Public Order Bill

Part of the debate – in the House of Commons at 8:45 pm on 23 May 2022.

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Photo of Rupa Huq Rupa Huq Labour, Ealing Central and Acton 8:45, 23 May 2022

Here we go again: illiberal legislation on public order and regulating protest boomeranging back in here after the other place flung it out last time. I do not deny that there can be value in appropriate sentences and tighter enforcement in the face of serious disorder—for example, pitch invasions are increasingly common and unwelcome nowadays—but we have to be proportionate about these things.

In 2019, it did seem a bit bizarre when we saw Extinction Rebellion on top of tube trains, when that is one of the most green forms of transport. It probably did not make any new fans there, and ditto when the A40 in Acton was blocked. We all prize living in a liberal democracy, but if curbs are disproportionate and the exercise is about curtailing everyday freedoms primarily to win favour with the red tops and to play to their party base and the gallery, then we do have a problem.

These things are always a balance, but we have to tread carefully when it comes to limiting protest. Not that long ago, the Government were going softly, softly on stop and search. We even saw the police dancing with protesters, but the Bill goes for the eye-catching and draconian, such as creating the offence of locking on, where someone is potentially subject to 51 weeks in prison and an unlimited fine for intentionally attaching themselves, someone else or an object to another person, to an object or to land in a manner capable of causing “serious disruption”. It is so vague that it could apply to people linking arms. That is not to mention, as has already been said, that the most famous lockers-on in history were the suffragettes. It is just outside here where Viscount Falkland’s foot spur is missing, because in 1909 people locked on to it. That is part of our history and it is never to be replaced.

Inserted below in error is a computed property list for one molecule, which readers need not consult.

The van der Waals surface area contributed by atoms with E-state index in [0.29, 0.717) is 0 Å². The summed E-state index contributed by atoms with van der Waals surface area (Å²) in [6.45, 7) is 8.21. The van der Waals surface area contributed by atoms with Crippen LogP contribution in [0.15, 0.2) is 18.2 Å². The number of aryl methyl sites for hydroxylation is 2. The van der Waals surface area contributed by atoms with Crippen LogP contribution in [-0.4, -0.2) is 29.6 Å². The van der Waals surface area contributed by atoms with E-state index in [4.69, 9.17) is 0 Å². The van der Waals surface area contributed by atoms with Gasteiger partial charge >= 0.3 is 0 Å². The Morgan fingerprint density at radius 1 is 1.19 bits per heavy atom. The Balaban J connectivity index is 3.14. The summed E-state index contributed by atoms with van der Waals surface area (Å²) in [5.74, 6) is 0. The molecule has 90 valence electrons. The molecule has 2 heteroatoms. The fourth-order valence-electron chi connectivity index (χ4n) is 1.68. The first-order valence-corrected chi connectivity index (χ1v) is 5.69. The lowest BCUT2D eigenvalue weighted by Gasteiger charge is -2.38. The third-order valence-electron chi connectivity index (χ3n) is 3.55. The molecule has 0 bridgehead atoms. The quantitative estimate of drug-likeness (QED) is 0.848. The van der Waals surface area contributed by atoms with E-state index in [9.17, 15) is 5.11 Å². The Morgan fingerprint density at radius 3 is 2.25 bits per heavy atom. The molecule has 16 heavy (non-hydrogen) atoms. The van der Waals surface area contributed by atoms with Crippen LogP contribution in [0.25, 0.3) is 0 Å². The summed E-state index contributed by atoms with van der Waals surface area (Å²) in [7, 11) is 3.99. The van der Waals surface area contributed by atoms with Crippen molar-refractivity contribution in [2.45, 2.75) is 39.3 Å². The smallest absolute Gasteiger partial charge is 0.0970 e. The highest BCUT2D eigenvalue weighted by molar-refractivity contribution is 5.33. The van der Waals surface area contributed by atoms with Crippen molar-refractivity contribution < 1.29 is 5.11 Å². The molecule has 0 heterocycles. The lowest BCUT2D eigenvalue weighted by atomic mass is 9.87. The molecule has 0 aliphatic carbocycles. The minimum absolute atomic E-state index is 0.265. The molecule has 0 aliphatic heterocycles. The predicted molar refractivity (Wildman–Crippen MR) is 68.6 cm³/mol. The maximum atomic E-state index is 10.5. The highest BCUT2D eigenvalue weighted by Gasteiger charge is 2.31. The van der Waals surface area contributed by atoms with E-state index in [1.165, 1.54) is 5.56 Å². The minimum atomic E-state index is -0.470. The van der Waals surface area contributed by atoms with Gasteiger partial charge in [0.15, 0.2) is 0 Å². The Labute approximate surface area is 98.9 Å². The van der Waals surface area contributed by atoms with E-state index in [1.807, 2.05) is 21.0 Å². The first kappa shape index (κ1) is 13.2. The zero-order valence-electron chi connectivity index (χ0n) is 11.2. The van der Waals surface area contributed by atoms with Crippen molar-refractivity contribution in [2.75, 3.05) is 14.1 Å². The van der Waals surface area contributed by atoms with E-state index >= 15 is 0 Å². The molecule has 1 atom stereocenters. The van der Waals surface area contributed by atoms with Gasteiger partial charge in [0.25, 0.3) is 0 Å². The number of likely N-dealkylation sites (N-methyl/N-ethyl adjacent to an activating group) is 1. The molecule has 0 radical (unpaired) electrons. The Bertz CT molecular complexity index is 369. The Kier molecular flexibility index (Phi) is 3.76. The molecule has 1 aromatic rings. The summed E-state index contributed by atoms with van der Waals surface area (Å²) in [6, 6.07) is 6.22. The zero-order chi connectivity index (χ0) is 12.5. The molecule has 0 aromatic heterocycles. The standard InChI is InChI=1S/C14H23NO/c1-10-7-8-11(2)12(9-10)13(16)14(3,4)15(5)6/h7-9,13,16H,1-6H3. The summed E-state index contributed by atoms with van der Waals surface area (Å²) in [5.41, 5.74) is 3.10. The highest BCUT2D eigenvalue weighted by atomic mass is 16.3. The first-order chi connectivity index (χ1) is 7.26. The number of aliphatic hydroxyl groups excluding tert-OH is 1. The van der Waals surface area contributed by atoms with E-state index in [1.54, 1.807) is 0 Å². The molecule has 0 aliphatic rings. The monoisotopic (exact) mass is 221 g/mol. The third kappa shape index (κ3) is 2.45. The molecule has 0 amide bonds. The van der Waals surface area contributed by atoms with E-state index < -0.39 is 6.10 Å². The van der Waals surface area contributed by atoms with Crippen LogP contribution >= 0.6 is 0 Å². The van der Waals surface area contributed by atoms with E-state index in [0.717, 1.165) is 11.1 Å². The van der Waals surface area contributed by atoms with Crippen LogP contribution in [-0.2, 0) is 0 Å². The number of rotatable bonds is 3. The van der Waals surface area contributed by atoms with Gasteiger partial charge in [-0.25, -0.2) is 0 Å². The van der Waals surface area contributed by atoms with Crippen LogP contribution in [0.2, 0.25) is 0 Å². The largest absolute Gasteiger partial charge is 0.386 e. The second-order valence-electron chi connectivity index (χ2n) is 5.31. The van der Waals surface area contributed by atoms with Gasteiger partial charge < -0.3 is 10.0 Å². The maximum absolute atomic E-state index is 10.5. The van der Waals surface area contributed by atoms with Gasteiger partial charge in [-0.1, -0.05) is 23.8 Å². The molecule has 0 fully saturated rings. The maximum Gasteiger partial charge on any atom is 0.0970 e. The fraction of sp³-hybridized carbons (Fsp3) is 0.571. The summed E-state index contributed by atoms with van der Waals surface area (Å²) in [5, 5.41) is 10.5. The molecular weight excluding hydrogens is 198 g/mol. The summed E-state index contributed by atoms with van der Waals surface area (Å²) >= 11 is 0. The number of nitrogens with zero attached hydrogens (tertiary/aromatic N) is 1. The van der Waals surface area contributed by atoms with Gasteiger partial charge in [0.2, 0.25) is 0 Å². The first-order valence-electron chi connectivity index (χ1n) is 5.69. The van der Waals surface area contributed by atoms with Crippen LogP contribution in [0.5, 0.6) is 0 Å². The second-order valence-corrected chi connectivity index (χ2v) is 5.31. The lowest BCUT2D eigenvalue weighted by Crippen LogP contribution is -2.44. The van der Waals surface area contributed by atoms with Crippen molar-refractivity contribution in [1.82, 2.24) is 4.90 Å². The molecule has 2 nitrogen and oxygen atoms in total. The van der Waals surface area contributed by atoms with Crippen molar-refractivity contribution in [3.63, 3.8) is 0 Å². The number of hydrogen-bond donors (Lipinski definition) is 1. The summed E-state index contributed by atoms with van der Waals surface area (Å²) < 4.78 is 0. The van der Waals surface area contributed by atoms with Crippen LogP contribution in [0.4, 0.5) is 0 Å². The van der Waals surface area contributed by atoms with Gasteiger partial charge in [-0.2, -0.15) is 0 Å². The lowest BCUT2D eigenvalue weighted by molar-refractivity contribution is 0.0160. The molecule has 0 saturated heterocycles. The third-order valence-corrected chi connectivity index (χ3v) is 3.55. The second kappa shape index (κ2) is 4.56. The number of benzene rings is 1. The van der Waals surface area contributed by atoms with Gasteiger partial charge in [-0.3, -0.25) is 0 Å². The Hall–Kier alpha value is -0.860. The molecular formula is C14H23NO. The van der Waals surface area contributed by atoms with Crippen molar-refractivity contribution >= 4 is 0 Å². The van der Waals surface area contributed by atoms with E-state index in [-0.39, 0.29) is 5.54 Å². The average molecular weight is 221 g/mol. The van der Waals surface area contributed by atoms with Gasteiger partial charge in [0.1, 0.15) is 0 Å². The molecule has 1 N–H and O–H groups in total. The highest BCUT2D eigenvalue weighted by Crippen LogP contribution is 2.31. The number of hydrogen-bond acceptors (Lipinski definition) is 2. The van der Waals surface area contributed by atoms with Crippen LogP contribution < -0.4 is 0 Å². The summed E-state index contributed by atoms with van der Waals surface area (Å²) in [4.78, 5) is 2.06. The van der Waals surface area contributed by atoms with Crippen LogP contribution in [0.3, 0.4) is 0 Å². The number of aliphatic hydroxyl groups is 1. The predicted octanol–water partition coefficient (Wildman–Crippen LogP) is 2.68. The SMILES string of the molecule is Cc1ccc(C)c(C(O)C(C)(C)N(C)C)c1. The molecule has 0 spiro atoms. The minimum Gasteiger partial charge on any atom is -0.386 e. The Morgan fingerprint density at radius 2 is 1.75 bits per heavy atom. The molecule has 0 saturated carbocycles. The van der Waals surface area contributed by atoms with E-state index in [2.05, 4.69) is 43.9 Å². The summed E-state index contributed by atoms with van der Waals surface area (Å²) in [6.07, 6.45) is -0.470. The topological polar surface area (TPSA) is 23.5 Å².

We have to beware of being heavy-handed and being led by moral panic with these things. The European Court of Human Rights has held that the freedom to take part in peaceful assembly is of such importance that it cannot be restricted in any way, as long as the person concerned does not commit any reprehensible acts. Concerningly, there is such widespread discretion in the Bill that the police have carte blanche. These laws are not dissimilar to what they have in Russia and Belarus.

If we think about the memorable protests of recent years, yes there has been Extinction Rebellion, but there have also been the school strikes. I do not condone bunking off school, but Greta Thunberg and her lot and the UK equivalent did put the lie to the youth being apolitical and apathetic. We have had Black Lives Matter and what happened to Colston, but I would argue that the sea change should have been the heavy-handed policing of the vigil for Sarah Everard. It was a shocking incident, and the policing was disgusting. In the immediate aftermath, we had a little bit of hand-wringing and concern, but the content of the Bill is a huge disappointment.